Heavenly Father, from whom every family on earth derives its name, have mercy on all those who sojourn in this world. As you sheltered your Son Jesus who fled from the tyranny of Herod, so now provide new homes for all those who flee the violence of this age that they may know the peace of Christ. Grace your people with hearts of welcome and lives of courage through Jesus Christ who lives and reigns with you and the Holy Spirit, one God, forever and ever. Amen.
The Diocese of Quincy has a long-standing policy not to comment on politics, as we are not a political organization. However, this Diocese also has a long-standing policy to pray for the world and its leaders, to preach the Gospel, and to care for “the least of these” (Matt. 25:40, 45).
There have been many who have spoken up in the last few weeks with regard to how immigrant children have been separated from their parents at our border. We commend you to read the statements from our Roman Catholic, Orthodox, and Protestant brothers and sisters. The sheer weight of the concordance on this matter by Christians across denominational lines disposes us to see this as a moment of Council. As a denomination that is specifically conciliar, we are heartened by the solidarity of the Christian community on this issue.
As a Diocese that is home to immigrants, new and old, Hispanic, Karen, and Anglo, we know just how precious those who are sojourners in this country are. As Christians, we believe that God has spoken unambiguously about how we are to treat those who are immigrants, foreigners, aliens, strangers, or sojourners in our lands. We seek here to join our fellow Christians from across the nation in proclaiming this truth.
Scripture tells us that we are never to wrong or oppress an immigrant (Ex. 22:21; 23:9; Lev. 19:33-34). That we are cursed if we deprive the immigrant of justice (Deut. 27:19) and that we are to do no wrong or violence to the immigrant (Jer. 22:3-5). We are reminded that immigrants, along with widows and orphans, have a special place in God’s care and that God often threatens his wrath on those who oppress them (Zech. 7:10; Mal. 3:5). In fact, we are commanded to “love the sojourner” because God loves them too (Deut. 10:17-19), and in all things, as the people of God, we are to seek justice, love mercy, and walk humbly with our God (Micah 6:8).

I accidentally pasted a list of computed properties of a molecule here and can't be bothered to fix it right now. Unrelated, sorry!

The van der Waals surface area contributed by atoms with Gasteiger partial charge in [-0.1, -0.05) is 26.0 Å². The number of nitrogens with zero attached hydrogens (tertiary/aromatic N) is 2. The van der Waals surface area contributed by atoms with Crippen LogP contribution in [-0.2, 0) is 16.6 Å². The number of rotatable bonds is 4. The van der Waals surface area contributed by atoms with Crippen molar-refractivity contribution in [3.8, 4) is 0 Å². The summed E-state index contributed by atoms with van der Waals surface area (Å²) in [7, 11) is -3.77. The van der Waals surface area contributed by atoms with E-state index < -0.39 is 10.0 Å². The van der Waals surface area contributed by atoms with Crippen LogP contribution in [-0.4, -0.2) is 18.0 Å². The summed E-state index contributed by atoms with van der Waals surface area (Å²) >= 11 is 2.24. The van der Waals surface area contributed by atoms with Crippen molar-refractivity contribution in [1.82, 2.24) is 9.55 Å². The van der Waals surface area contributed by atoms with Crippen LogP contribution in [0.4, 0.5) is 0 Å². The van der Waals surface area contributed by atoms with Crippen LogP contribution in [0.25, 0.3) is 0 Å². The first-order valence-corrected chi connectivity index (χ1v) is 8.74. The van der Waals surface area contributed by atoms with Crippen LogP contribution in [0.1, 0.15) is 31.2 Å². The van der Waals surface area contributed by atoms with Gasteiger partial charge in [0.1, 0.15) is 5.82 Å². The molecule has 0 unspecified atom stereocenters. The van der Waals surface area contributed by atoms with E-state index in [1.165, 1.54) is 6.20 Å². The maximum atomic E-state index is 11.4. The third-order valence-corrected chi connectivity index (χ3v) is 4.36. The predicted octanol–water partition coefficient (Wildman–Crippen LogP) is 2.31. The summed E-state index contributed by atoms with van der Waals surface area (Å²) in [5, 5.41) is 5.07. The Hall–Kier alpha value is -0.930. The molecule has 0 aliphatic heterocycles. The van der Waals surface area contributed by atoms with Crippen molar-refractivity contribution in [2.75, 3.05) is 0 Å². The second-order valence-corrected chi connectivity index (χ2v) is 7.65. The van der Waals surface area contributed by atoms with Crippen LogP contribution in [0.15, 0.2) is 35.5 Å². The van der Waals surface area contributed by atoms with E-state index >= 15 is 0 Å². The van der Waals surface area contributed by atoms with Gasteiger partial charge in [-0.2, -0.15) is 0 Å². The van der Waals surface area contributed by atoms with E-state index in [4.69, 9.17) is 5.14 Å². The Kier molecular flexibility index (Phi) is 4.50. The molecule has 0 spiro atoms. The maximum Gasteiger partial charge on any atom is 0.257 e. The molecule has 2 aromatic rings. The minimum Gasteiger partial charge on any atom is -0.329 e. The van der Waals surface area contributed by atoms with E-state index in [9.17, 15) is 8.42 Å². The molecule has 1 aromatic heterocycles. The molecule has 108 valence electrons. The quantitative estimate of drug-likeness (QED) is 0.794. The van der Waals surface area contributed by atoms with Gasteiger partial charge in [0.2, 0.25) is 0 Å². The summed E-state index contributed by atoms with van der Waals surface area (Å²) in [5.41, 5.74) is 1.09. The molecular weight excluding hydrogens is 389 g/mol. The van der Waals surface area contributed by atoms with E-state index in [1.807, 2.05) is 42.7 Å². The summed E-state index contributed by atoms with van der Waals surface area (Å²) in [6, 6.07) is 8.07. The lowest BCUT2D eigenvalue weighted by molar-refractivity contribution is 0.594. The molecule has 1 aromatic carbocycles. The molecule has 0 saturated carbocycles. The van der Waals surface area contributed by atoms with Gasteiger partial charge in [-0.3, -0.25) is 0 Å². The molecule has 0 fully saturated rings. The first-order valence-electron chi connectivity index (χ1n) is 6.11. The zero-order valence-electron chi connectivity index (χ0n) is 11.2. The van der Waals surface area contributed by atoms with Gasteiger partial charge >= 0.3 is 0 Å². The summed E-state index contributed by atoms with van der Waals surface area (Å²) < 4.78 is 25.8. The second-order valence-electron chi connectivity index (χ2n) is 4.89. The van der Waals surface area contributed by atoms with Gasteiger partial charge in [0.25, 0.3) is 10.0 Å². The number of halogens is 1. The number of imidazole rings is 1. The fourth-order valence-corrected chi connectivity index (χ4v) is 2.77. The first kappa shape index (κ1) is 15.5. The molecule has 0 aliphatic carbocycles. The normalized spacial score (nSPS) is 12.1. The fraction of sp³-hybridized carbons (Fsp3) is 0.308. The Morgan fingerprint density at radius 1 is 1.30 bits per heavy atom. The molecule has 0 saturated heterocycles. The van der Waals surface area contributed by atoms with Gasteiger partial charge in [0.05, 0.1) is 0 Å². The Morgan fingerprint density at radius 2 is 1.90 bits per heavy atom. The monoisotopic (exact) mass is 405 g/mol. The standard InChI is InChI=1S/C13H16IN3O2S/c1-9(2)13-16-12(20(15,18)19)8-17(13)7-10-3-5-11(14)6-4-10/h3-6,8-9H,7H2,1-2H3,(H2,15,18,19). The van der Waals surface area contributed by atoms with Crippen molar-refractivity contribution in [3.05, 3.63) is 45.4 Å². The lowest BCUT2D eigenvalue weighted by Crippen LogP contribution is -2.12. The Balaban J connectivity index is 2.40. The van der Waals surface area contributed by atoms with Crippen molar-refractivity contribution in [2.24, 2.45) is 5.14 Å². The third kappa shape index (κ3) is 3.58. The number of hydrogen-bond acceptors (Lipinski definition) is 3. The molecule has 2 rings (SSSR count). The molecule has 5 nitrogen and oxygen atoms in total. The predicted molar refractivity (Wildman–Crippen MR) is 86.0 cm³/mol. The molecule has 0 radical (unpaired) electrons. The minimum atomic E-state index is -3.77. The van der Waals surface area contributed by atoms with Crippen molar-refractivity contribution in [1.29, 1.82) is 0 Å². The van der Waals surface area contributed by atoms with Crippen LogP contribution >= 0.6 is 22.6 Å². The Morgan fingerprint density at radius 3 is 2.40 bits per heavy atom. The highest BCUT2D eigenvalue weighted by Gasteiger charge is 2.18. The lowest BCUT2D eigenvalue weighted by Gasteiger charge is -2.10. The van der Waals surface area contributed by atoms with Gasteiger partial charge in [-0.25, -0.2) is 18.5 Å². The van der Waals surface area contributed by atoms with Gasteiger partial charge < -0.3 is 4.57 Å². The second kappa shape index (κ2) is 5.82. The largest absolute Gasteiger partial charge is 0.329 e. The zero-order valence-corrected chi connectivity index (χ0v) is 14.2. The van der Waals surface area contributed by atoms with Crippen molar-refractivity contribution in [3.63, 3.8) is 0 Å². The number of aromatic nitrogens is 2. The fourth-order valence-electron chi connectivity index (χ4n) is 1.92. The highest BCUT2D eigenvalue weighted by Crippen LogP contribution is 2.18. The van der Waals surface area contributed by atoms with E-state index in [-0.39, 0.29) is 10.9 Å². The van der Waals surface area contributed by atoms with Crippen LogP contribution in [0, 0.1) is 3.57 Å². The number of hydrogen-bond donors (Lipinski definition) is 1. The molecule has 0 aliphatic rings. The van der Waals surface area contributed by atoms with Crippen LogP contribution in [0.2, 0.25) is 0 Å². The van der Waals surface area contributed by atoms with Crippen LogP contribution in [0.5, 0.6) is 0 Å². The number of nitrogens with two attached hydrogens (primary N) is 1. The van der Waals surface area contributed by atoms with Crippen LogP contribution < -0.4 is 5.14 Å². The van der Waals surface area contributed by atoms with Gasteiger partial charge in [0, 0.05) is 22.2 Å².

We are mindful of the fact that as Jesus’ family fled persecution to Egypt, the Holy Family were refugees fleeing murderous tyranny like many who come to us today (Matt. 2:13-18). We are mindful of the fact that the command to love our neighbor as ourselves is repeated in both Testaments of Holy Scripture (Lev. 19:18; Matt. 19:19; 22:29; Luke 10:27; Rom. 13:9; Gal. 5:14; and James 2:8).
We are also mindful that governing authorities have the right to make and execute laws (Rom. 13:1) However, all human authority is subject to divine authority, and it is God who said through the Apostle Paul that all other commandments “are summed up in this word: ‘You shall love your neighbor as yourself.’ Love does no wrong to a neighbor; therefore love is the fulfilling of the law” (Rom. 13:9-10). To love God and our neighbors is the greatest commandment and therefore the responsibility of Christian people everywhere.
We recognize that the bond between parents and their children is sacred and that severing that bond without just cause may cause irreparable harm to innocent children.
We call on our Diocesan family to pray for the families who have been separated, especially for the more than two thousand children torn from their parents’ arms and placed into unfamiliar places and situations of potential danger. We ask that you pray that they may be protected from all harm, returned immediately to their families, and that they suffer no long-term effects of this traumatic experience.
May God in His mercy reunite the separated, bind up the brokenhearted, and above all, grant us the power and grace to love our neighbors as ourselves.